His GPS check produced two hits. It revealed that Mr. Jackson and another CSOSA supervisee were in the alley where the victims saw the SUV just before the robbery occurred. From the alley, their movements conformed to the victims' observations of their attackers: the GPS data showed that Mr. Jackson and the second person moved toward the intersection of Texas Avenue and C Street, then went back into the 4400 block of C Street, and then went back to Texas Avenue. The GPS data also allowed the police to track the two suspects' subsequent movements as they briefly separated and then reunited in the rear parking lot of 4410 E Street, Southeast. The data showed that Mr. Jackson then went into an apartment at 4410 E Street and that the other suspect went to a location a block away.

         The police immediately went to the two destinations. They arrived at Mr. Jackson's apartment building between 2:00 and 3:00 a.m. Mr. Jackson's GPS device continued to show him as being there. In the rear parking lot, the officers saw a black, newer model SUV. Mr. Parker, who accompanied Detective O'Donnell, identified the SUV as the one the robbers used.[5] On the ground near the stairs leading to the building entrance, the police found a bank card in Mr. Parker's name.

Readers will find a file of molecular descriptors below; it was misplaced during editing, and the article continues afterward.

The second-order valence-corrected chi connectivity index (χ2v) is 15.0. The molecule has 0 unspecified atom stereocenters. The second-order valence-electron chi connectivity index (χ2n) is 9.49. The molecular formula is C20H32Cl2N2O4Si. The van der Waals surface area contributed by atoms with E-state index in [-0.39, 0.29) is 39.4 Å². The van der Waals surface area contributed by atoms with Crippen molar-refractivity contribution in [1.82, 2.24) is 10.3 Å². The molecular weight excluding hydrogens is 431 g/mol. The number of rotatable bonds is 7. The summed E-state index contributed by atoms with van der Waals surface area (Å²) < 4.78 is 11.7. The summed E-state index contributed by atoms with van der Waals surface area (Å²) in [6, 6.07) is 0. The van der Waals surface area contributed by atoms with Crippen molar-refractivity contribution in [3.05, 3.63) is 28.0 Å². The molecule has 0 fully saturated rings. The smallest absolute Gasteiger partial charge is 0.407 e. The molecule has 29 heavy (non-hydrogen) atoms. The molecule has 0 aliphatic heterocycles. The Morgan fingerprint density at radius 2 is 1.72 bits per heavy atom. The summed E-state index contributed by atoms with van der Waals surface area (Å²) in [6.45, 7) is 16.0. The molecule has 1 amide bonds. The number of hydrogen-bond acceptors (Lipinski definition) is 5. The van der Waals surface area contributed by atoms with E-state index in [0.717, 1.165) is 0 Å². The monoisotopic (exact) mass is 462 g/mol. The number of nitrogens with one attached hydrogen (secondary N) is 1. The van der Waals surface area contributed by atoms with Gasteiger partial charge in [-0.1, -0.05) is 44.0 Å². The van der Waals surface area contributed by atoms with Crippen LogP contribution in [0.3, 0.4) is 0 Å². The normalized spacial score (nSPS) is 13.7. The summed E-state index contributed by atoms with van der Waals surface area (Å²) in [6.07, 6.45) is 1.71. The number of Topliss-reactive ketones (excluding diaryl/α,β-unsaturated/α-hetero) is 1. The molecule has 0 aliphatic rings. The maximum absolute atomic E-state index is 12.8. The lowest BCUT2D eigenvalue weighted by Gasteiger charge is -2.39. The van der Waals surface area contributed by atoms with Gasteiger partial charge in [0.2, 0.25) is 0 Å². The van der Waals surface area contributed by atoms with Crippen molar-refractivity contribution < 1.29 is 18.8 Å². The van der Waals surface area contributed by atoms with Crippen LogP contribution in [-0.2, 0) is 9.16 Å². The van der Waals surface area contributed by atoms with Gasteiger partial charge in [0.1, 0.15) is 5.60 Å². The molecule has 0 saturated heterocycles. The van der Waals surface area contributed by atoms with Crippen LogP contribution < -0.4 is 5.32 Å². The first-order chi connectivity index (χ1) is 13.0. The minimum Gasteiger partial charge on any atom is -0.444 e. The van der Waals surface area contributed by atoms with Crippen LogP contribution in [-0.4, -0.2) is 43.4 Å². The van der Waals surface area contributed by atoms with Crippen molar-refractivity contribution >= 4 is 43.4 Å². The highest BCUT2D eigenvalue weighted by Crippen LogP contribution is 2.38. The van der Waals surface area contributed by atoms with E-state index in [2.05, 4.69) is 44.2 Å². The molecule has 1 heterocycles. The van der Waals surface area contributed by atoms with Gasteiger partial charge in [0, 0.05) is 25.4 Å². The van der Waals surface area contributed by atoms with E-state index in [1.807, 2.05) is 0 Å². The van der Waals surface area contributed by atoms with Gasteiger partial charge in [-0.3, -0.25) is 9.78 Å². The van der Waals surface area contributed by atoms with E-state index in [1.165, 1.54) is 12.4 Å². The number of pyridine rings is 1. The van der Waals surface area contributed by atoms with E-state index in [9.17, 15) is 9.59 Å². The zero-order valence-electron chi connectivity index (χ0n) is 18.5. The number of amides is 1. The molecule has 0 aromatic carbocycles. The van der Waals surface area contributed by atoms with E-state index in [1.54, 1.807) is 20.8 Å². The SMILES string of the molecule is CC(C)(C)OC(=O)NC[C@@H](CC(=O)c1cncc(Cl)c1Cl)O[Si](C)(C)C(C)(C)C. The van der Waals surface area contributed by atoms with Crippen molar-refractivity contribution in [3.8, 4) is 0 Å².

The police proceeded to Mr. Jackson's apartment to arrest him and secure the location while they applied for a warrant to search it. In the apartment, they found Mr. Jackson with three other people. After obtaining the search warrant, the police recovered the keys to the SUV and some items that may have been in Ms. Pleasant's purse.[6]

         Mr. Jackson was arrested. He subsequently was charged by indictment with two counts of armed robbery, first-degree theft (of the SUV), and unauthorized use of a vehicle (the SUV) to facilitate a crime of violence.

         C. The Trial Court's Suppression of the Evidence

         Following his arraignment, Mr. Jackson moved to suppress the electronic and tangible evidence linking him to the robberies. Among his claims, he argued that his Fourth Amendment rights were violated by CSOSA's imposition of GPS monitoring at the behest of the police and by the subsequent warrantless police search of the GPS tracking data. After a hearing, and on largely undisputed facts, the motions judge granted the motion to suppress on the latter ground, that the police search of the GPS data was unconstitutional. The judge did not address the constitutionality of CSOSA's GPS monitoring of Mr. Jackson.